Post-plenary reception
Last set of panels and roundtables

Conference concludes

How to Register

Interested in attending AES17? Please join us! You don’t have to be delivering a paper to attend our many panels, workshops, and plenaries. You’ll need to register, though. Here’s how:

  1. Follow the link below to the American Anthropological Association’s Section Meeting Registration webpage:
  2. Find the listing for the “American Ethnological Society (AES) 2017 Spring Conference” and click on“Register.”
  3. You will be asked to either create an account or login with your existing AAA account to register. You do not need to become a member of the AAA or the AES to register for the conference.
  4. Confirm the registrant and badge information, and select our meeting next when asked to select the meeting (question #3).
  5. Select the registration type and any special events, such as the Saturday Banquet.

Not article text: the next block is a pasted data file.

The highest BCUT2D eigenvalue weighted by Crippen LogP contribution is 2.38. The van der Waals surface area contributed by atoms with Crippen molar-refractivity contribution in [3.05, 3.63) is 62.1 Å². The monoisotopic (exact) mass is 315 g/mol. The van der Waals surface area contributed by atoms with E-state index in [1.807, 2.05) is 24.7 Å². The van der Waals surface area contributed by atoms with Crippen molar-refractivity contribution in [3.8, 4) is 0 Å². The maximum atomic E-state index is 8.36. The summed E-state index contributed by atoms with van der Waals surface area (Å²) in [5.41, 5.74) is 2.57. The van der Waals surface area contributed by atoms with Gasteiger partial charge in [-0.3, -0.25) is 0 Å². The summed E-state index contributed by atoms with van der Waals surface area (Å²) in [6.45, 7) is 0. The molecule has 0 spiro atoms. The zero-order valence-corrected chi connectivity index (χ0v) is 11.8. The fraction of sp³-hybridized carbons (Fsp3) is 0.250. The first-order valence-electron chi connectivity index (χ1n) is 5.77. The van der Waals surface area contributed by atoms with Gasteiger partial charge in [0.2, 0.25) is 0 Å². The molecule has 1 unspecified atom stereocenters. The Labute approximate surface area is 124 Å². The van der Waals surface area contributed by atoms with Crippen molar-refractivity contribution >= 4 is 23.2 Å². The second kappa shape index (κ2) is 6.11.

6. Click “add to cart” at the bottom right and proceed to payment.
  7. You will receive two receipt emails from the AAA, not from us. The link to the submission portal is on the second email. Please be sure to check any spam or “clutter” folder on your email client for the email from the AAA.
  8. If you have any difficulties in creating or logging into your existing AAA account or in registering for the conference, please contact the AAA directly ( for assistance.

Questions? Contact conference organizer and AES Councilor Matthew Kohrman at aesconf2017[at]gmail[dot]com.

AES Affirms AAA’s Call to “Be Present, Not Absent”